Liquefied natural gas, long the domain of foreign producers like Qatar, has come to the U.S., with many LNG projects in the works. In general, these projects are progressing quickly, and several have released recent updates on their operations.
Cove Point on schedule to become second U.S. project to begin exports
While most planned LNG facilities are located in either Louisiana or Texas, a few will be constructed outside of the Gulf. One of these, Dominion Energy’s (ticker: D) Cove Point in Maryland, is queued to become the second major U.S. LNG export facility to begin shipping cargoes, following Cheniere Energy (ticker: LNG) which in February 2016 became the first LNG export project to begin shipping liquefied U.S. natural gas to international customers.
“The Cove Point export project remains on schedule for completion in the fourth quarter of this year,” a spokesman for Dominion Energy told Oil & Gas 360® via email. In its September update, Cove Point posted a statement on its website saying that “the liquefaction project is 95 percent complete; there are currently more than 3,200 construction workers on site. The company said all of the major equipment has been placed, cranes have been removed and now the focus is on commissioning activities.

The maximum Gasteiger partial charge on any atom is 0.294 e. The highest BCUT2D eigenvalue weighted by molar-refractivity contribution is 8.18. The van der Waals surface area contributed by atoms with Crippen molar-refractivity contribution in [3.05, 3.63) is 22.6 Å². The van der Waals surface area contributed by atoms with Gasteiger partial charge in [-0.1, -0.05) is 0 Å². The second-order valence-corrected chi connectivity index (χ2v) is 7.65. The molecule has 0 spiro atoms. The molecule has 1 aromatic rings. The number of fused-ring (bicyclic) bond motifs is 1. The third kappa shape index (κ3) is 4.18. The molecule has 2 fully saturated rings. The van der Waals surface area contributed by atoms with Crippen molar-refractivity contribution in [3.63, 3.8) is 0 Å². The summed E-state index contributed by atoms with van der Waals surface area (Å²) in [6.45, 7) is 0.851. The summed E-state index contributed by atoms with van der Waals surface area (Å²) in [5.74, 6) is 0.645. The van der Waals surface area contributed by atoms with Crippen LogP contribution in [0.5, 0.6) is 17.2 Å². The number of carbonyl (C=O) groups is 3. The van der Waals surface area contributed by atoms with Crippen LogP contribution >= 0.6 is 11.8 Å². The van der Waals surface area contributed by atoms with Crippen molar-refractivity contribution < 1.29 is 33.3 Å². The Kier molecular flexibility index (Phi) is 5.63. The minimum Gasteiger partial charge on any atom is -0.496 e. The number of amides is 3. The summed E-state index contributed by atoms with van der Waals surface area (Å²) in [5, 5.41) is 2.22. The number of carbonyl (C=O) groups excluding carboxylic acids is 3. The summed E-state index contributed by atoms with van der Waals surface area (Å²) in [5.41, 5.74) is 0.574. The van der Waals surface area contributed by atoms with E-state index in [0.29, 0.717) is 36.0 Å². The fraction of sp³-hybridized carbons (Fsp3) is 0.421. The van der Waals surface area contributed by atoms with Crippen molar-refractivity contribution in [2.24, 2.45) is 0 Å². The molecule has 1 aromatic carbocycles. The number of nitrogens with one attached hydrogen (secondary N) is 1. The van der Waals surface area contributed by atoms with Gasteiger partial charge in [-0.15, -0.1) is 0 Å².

Cove Point is currently an LNG import facility, but the rise of unconventional production from the Marcellus has pushed the facility to be retooled to export gas. Cove Point will have a total capacity of 5.7 MTPA when fully operational.
Jordan Cove files for FERC approval-for a third time
One of the other main LNG facilities outside the Gulf has also seen new developments. Veresen’s (ticker: VSN) Jordan Cove announced last week it has filed for FERC approval, seeking the go-ahead for the project. Located in Oregon, Cove Point is a planned 7.8 MTPA terminal.
This is the third time Jordan Cove has filed for FERC approval, and the company hopes that its changes have addressed previous objections. According to Veresen, “the application includes the elimination of a 420 MW power plant, reflects more than 50 route adjustments of Pacific Connector and the optimization of multiple water crossings to minimize environmental impacts via trenchless drilling techniques.”
Jordan Cove anticipates FERC will make a decision on this project by the end of 2018, which would allow FID in 2019 and an in-service date of 2024.
Calcasieu Pass finds long-term LNG buyer in Europe
Venture Global announced yesterday it has entered into a contract with Edison, an Italian power company, for the supply of LNG. Edison will purchase 1 MTPA from Venture Global’s Calcasieu Pass facility to power Italian facilities. The gas will be purchased on a free on-board basis for a 20-year term beginning when Calcasieu Pass begins operations.
Venture Global is currently awaiting approval from FERC for its project, and expects this approval in mid-2018. If this approval is granted, FID will take place in 2018, and commercial operations would begin in 2021. Calcasieu Pass is expected to have about 10.8 MTPA of export capacity.
This is not the first LNG contract Venture Global’s Calcasieu Pass has signed, as the company entered into an identical agreement with Shell in 2016.